Imagine at the birth of your child you are given a choice between bestowing great intelligence or great persistence on your baby which would you choose?
Take your time and think about it!
Your choice will make a profound difference.
It will impact heavily on your child’s success at school, their future levels of achievement levels and eventually income levels as an adult.
Smarts or persistence? What would you choose?
If you chose persistence then you are on the money.
You are giving your child a significant leg-up for future success.
This is the finding of the ground-breaking research into factors determining children’s achievement levels by Professor Charles Desforges from the University of Exeter in the UK.
Desforges found that the greatest individual characteristic that determined children’s success at school was persistence. It was number one by far.
In fact, persistence was a staggering seven times more significant than intelligence as a determinant of a child’s achievement.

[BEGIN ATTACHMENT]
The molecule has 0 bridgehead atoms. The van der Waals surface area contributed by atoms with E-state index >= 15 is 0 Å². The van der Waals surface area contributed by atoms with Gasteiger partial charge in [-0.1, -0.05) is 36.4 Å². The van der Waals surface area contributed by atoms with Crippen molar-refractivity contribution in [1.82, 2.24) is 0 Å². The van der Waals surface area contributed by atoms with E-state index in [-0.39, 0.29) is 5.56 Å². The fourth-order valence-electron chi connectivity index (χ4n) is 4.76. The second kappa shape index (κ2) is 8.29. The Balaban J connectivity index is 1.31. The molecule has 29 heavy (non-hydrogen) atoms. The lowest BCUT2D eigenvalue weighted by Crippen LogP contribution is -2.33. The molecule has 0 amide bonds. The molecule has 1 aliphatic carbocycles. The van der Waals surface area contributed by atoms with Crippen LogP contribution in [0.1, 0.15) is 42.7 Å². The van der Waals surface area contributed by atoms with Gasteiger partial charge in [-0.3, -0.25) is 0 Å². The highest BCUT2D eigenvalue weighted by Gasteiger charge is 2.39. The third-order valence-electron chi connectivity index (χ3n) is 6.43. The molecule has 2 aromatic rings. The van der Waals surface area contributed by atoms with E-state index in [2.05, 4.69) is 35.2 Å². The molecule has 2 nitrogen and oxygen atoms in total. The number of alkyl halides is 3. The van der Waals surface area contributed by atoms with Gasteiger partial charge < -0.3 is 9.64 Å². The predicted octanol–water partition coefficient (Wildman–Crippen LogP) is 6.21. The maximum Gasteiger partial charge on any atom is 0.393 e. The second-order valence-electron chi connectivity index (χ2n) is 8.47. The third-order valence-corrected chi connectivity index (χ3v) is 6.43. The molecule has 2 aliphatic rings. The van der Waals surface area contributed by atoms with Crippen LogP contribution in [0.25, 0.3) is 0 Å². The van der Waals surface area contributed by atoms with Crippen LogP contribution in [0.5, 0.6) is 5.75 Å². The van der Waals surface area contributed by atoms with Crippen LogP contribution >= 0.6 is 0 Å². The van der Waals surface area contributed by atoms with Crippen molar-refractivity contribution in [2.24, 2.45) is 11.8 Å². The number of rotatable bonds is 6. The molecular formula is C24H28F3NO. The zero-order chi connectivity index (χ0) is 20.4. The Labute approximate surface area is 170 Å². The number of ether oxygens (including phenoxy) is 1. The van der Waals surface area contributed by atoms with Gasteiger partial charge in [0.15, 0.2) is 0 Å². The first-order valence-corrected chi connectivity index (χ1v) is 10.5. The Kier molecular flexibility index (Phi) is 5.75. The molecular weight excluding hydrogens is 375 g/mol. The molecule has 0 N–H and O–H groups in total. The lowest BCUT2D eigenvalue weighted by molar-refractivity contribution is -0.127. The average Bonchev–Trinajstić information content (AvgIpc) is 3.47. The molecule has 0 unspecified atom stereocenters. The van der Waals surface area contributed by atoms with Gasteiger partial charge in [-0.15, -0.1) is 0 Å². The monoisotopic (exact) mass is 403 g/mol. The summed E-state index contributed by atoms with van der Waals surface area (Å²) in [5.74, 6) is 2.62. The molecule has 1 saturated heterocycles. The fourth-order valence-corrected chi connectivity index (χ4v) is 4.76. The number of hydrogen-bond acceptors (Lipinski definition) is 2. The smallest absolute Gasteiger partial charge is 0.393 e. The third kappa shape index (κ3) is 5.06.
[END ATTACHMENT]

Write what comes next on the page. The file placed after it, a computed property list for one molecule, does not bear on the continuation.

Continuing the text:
SEVEN TIMES!! THAT’S HUGE!!
Now the good news is that as I wrote in my book Thriving! persistence is not merely an inborn trait. It is the one aspect of a child’s temperament that can be impacted by people.
Desforges found that parents, rather than teachers, are the people most likely to impact on a child’s persistence.
This is consistent with many other studies in the area.
What does a persistent child do?
Persistent kids do the some or all of the following:
There are heaps of ways you can encourage your child to persist.
- They stick at task until the end.
- They set goals and work toward them.
- They generally focus on tasks and are not easily distracted.
- They don’t let failure stop them.
- They are more likely to take risks as learners.
- They can be seen as stubborn or unwilling to bend.
But the BIG strategies all revolve around MODELLING, ENCOURAGEMENT and VOCABULARY.
As a parent think how you:
1. Model persistence on a daily basis so your child sees what persistence is
2. Actively foster and promote persistence so your child sees it is possible
3. Develop a vocabulary about persistence that your child hears routinely so that persistence becomes part of your child’s frame of reference.
4. Catch your kids being persistent. Make a fuss when your child sticks at a task regardless of their success so they know that it is something you value.
For more ideas to help you build resilience and persistence in your kids visit www.parentingideas.com.au
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